Doesn’t make you a man. Doesn’t make you even human.
That is what this piece is about. What makes a human a human? What I am really saying is what makes a human moral? Some of the worse crimes in the world are committed by men in business suits, carrying large brief cases.
Enron. Madoff. Bear Stearn. Apple. Need I go on?
I would appreciate any feedback. More pictures in the picture section
To change the rules again. Sometimes I will be updating the site with just other artistic expressions I like. Today you get a video.
keesvdijkhuizen – is an artist (well really just some guy) that likes to make trailers for films or collection of films. He is doing some really great stuff so I thought I would send you his way.
Here is a link to one of my more favorite. http://www.youtube.com/watch?feature=player_embedded&v=s_BnBGbxaig
The above is a collection of the work by Baz Luhrmann, the director of such films as Romeo and Juliet, Moulin Rouge, Australia and will soon be completing his interpretation of The Great Gatsby.
You can get to his page from that link too, let me know what you think.
A few days ago I put up a piece on the bridge that connects downtown Pittsburgh to Station Square. I really liked the placement because it seems like a high traffic sort of place, yet I am not sure too many of the rubberneckers would feel strongly enough to remove. What do you know, visited it last night and it was still up. I got all warm and fuzzy inside.
Unfortunetly, I forgot my camera again. Sorry folks, I would promise it wouldn’t happen again but I am not sure thats true – I am forgetful from time to (insert word for time) .
To me this piece is about education. As a culture, as a generation, many of us youngsters (16-24ish range) many of us don’t take a our own education seriously. Yes, we graduate with degrees, but how much stock do you actually put in your own learning? With the type of resources available to us we should be a culture that lives to be educated. During my time traveling I couldn’t tell you how many American students I ran into that were living of their parents money and honestly just made me sick to my stomach how little serious ambition they had.
It is hard to see but the feet say sellout on them, the bear is wearing a graduation hat. Sort of trying to hint at using the relationship of the bear and economics and to say that we are selling short our own education.
Hey guys, so some big stuff in the works for this weekend, try and contain your excitement.
But its going to be a little bit before I can upload them, so to tide you over here is some very cool street art I found recently. My favorite part is the space invader hat (artist unknown)
Recently went to South Side in Pittsburgh and decided to snap a few pics of a Shepard Fairey piece.
I have gotten a chances to see it a few times, but felt like it would make for a good blog post.
The interesting thing to me about Shep is that he likes to fight consumerism, commercialism, brandalism and ect. I could go on forever in things that he and I agree on. My only question is his actual artistic abilities. Don’t get me wrong, I love the stuff he does, I really do. But I just think a lot of it is computer based rather than physically created. I mean, yes I consider things like photoshop and illustrator an extension of the artist, but I still think a majority of the creative input needs to come from the artist themselves (ie hand drawn sketches or paintings). Call me old school, but I think the physical creation of art is important.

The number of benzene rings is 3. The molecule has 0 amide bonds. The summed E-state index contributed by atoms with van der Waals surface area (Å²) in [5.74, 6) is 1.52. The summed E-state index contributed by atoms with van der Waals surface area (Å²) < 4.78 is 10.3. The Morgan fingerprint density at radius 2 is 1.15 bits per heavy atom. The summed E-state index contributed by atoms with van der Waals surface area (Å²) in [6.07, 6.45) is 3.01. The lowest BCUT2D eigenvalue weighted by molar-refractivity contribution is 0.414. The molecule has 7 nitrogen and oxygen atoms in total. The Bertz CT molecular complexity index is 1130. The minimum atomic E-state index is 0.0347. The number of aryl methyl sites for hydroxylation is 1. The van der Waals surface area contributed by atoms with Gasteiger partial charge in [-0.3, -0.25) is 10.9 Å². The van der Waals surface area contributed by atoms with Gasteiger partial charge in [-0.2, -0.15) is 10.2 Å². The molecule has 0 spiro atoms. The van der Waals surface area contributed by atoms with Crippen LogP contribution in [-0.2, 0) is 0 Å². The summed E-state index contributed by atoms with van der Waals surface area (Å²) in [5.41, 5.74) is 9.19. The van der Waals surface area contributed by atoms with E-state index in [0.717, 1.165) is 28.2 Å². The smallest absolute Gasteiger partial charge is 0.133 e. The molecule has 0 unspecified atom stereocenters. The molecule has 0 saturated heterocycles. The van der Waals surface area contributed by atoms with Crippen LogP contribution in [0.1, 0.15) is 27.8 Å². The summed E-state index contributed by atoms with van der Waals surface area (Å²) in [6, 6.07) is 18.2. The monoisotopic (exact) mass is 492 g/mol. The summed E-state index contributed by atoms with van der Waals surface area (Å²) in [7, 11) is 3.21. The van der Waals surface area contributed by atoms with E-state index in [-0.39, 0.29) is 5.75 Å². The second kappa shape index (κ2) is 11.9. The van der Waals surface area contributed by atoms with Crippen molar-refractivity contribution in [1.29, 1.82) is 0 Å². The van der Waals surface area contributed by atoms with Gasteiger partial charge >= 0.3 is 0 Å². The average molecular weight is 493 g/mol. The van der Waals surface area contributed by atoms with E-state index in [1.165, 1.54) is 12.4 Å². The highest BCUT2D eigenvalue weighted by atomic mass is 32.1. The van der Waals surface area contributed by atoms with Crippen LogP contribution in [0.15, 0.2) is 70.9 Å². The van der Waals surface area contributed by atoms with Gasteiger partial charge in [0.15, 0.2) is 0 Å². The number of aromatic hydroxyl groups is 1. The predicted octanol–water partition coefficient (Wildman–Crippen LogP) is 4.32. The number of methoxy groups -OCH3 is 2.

Its not that I don’t like Fairey, he is an icon. I just am not sold on him (not his ideas) %100.0000 yet. Even after close inspection on his art here, which I always thought to be very clean cut and sharp, was actually a little bit sloppy (oh dear lord, don’t kill me). You could definitely tell it was computer generated.
But besides these criticisms of his work, I still am a very big fan of the movement. He ran a champaign off an idea very similar to that of Andy Warhol. Warhol used images of famous people and things and through repetition stripped them of their power, changed their nature. Fairey on the other hand used repetition of something meaningless and created a sort of ethos or power to it. He made something powerful, an image and a word (Obey the giant) and gave it importance through repetition. Very interesting, considering things like advertising where we see names and products over and over and over again and maybe even construct power in those things simply because we see them all the time.
Here are the pictures I took, if you get a chance to go to the South Side in Pittsburgh and check it out it is on E Carson St and 24th.
In my trips abroad -okay, stop. I am sick of saying my trips abroad in such a vague mannerism. I was in Barcelona, and yes it was awesome.
Anyway, while in Barcelona I got a chance to check out a few graffiti stores and toy collectible shops. They were selling suckadelic cards at one of the stores and I thought it would be neat the check them out. Here is my favorite one.
Also, sick of saying hope you enjoy. You freaking better enjoy.
Just kidding, much love.
In an effort to generate more content and data, and well why the heck not, here at Ives Street we have decided that we will not only just be posting street art by Ives, but also street art and pop culture that we happen come across.
Posts will include links to videos, images, websites and much more in an attempt to be a better blogger. The subjects will be that which we find particularly enlightening, disheartening, innervating or depressing.
Today we have a post about a street artist known as Asto Naut. In my recent activities abroad I may have picked up some Spanish and I believe the following reads “the streets are ours”. Asto Naut apparently makes these little toys and take pictures of them from place to place. Flickr